The oral examination (viva voce)
Information and guidance on preparing for the final viva examination.
All PGR students should be provided with general information about what to expect during the viva in order to prepare them (ie. an overview of the process, who will be there, how long it might last, what the format is likely to be, etc.).
This could be provided by individual supervisors or via an organised session at departmental or Faculty level (eg. via the DDP).
Departments' arrangements for preparing PGR students for the final viva examination commonly involve some or all of the following:
- Tailored support from supervisors (eg. discussions about what to expect and which questions may come up, practising answering key questions, signposting students to useful information)
- Offer of a formal mock viva
- Practice of defence of research at Confirmation Review or progression milestones (eg. interviews or presentations)
- Practice in presenting research and answering questions at conferences or seminars
- Seminars/training sessions addressing topics such as how to prepare for the viva
- Offer of support from the supervisor on the day of the viva, including attending whole viva (subject to agreement from all parties) or just the feedback session with the examiners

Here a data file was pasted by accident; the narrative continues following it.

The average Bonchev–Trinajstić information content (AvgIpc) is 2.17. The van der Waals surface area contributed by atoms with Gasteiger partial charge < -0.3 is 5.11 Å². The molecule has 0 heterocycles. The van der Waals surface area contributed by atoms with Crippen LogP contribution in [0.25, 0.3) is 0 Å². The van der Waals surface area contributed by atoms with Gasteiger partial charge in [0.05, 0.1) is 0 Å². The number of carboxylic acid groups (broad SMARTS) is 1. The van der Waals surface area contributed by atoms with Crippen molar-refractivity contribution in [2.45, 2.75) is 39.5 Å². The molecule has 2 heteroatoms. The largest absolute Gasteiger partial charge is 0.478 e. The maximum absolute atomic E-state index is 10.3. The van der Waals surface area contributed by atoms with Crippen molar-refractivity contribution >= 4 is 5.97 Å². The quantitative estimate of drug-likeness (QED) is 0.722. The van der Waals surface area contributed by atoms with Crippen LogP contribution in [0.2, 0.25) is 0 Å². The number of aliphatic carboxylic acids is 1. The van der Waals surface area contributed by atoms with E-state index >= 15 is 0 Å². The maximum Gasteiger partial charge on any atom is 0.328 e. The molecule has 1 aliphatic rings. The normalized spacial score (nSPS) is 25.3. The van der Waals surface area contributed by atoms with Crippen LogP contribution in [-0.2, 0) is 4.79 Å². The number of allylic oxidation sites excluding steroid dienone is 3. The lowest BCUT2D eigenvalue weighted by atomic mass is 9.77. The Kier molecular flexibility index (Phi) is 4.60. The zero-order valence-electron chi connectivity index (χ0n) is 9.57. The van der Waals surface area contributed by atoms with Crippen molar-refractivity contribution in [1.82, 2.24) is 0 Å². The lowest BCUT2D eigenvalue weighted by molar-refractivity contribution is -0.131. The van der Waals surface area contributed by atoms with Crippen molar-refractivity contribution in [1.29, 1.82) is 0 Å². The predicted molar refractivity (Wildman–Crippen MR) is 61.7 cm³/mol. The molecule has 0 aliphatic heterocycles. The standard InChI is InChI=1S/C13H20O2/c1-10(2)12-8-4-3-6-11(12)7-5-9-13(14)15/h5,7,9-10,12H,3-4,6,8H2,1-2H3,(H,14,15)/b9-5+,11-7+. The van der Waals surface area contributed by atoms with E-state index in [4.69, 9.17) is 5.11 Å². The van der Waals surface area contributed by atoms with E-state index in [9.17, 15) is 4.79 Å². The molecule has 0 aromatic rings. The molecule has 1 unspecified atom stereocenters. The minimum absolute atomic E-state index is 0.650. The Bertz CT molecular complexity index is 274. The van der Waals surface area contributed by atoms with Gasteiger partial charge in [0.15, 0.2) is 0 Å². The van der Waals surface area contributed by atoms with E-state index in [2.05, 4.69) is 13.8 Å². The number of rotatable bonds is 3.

All examiners are sent a copy of the University's Guidance Notes for Examiners when they receive their copy of the thesis. It is also issued to the internal coordinator where one is appointed.
The guidance contains information on:
- The examination of the thesis
- Arrangements and conduct of the oral examination
- Report on the examination
Examiners are advised, on appointment, that the oral examination should normally take place within ten weeks of their receipt of the thesis. This is an expectation, not a mandatory requirement.
Viva dates should not be set before the student has submitted and/or the thesis has been sent out. A period of at least one month can be expected to elapse between the thesis being sent out and the oral examination; however, significant delays in the examination process can have a potentially adverse impact on students, especially overseas students' immigration status. Research Services must be notified of any significant delays in holding the viva examination, either on the part of the examiners or the student.
Permission should normally be sought from the faculty if the viva is delayed for more than four months from the date the thesis was sent to the examiners, unless there is a valid reason, eg if the viva has been delayed due to an investigation into potential use of unfair means.